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Students help viewers following state DTV tests

North Carolina television viewers flooded the School of Communications with phone calls Thursday as Elon students manned a call center to answer questions about a nationwide conversion to digital television. Regional stations alerted viewers to the DTV change on Feb. 17, 2009, with two “soft tests” that interrupted regular programming for people who rely on antennas to get reception.

Mitchell Pittman examines a TV antenna in an effort to assist a caller with questions about the nationwide conversion to DTV programming scheduled for Feb. 17, 2009.

Two dozen students occupied tables in the school of Communications TV studio to collect demographic information from callers. Phone buzzers exploded just as the five-minute test got underway at 6:25 p.m. EST. After a brief respite, a new round of calls hit the phone bank at 7:30 p.m. for a two-minute test.

Two dozen students manned a call center in the School of Communications on Jan. 15 to help callers with questions as broadcasters across North Carolina held two tests for the pending transition to DTV programming.

In both instances, stations interrupted programs with a message that told viewers about the change. For people who rely on over-the-air service but who lack a DTV converter box, the message was simple: On February 17, you will no longer be able to receive television signals.

Students were able to answer questions or solve problems experienced by 90 percent of callers.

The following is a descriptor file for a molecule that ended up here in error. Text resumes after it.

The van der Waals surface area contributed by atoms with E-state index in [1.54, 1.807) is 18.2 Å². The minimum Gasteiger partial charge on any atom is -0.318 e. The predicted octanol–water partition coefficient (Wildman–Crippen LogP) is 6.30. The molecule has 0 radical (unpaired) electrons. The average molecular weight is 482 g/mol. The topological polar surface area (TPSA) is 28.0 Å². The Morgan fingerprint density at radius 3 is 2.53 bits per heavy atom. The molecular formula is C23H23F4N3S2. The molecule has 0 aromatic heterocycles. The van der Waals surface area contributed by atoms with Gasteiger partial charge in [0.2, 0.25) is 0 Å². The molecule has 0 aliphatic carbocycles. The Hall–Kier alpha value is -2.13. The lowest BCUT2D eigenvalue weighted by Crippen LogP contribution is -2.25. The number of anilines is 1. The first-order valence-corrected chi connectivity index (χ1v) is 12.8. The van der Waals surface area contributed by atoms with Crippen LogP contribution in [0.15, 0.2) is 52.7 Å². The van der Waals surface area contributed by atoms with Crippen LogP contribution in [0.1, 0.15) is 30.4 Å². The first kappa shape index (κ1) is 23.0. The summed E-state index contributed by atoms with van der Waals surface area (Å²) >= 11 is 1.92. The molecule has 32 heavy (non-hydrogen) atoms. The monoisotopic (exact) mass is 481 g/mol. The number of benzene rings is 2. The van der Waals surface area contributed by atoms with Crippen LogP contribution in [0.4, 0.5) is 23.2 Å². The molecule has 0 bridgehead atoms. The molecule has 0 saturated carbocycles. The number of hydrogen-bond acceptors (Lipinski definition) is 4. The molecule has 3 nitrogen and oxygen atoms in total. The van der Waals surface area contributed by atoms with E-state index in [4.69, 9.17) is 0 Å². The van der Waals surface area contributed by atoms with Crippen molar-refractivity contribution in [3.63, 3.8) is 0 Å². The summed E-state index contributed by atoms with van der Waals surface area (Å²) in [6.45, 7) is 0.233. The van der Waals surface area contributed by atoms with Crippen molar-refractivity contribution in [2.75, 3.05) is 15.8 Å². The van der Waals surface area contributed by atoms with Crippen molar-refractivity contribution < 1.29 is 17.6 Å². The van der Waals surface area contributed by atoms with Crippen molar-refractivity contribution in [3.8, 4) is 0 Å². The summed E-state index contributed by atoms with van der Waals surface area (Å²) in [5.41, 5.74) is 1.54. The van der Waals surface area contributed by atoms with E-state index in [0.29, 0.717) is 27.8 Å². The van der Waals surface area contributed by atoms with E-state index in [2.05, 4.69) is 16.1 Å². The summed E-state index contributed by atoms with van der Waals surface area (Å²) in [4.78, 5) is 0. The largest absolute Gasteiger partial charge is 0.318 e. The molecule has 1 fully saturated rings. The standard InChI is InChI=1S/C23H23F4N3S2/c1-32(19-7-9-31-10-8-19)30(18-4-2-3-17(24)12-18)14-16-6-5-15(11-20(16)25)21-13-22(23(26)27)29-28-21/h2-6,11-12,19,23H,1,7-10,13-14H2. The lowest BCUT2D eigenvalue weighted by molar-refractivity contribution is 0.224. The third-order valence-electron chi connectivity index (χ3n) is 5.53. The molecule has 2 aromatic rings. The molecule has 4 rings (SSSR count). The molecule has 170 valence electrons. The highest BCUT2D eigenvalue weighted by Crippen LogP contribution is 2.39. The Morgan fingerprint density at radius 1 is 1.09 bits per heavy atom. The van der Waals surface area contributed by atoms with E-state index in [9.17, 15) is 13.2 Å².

The test was coordinated by the North Carolina Association of Broadcasters, which, until now, had been conducting similar tests on the 17th of every month since September. It is the final test scheduled before Feb. 17.

Viewers with converters, or those who subscribe to cable or satellite providers, were largely unaffected by the test. A handful of callers reported losing a signal despite their purchase of a converter box or their subscription to cable or satellite.

“People are still working out the kinks with the strength that they need on their antenna and whether that antenna needs to be mounted on a roof or in an attic versus rabbit ears,” said Connie Book, associate dean of the School of Communications who has researched digital television for the past decade. “But the main issue is satellite and cable companies have not fully finished integrating digital signals into their services, so people are confused thinking they’re ready and then they see that analog warning.”

The information students collected between 6 and 9:30 p.m. revealed common traits among viewers currently unprepared for the switch. Callers tended to be over 50 and sought information on obtaining a coupon from the federal government to help with the purchase of a digital converter box.

Some calls were handled within seconds. Students easily directed viewers to locations for obtaining a converter box or a coupon. Other calls took several minutes, notably from viewers who reported technical problems with equipment they had already purchased.

“A lot of people think that just because they have a digital TV they don’t need their antenna any more. That’s not true,” said Maura McGrath, a senior broadcast communications major from Massachusetts. “They still need the antenna to get the signal – it’s just digital, not analog. It’s like a cell phone. If you don’t have an antennae on your cell phone that doesn’t mean you’ll get the call.”

Not all callers were pleasant, though they were in the minority, McGrath said.

“We’ve had a few angry people, a few hang ups, a little yelling,” she said. “But most people are nice and appreciate the help.”

Students will return to the call center on February 17 to again answer questions and provide help to callers when the nationwide switch takes place, assuming Congress makes no move to delay the digital switch. President-elect Barack Obama has called on lawmakers to postpone the transition due to a lack of coupons available for Americans who call the FCC for a voucher to buy the converter boxes.

Eric Townsend,
1/26/2009 3:32 PM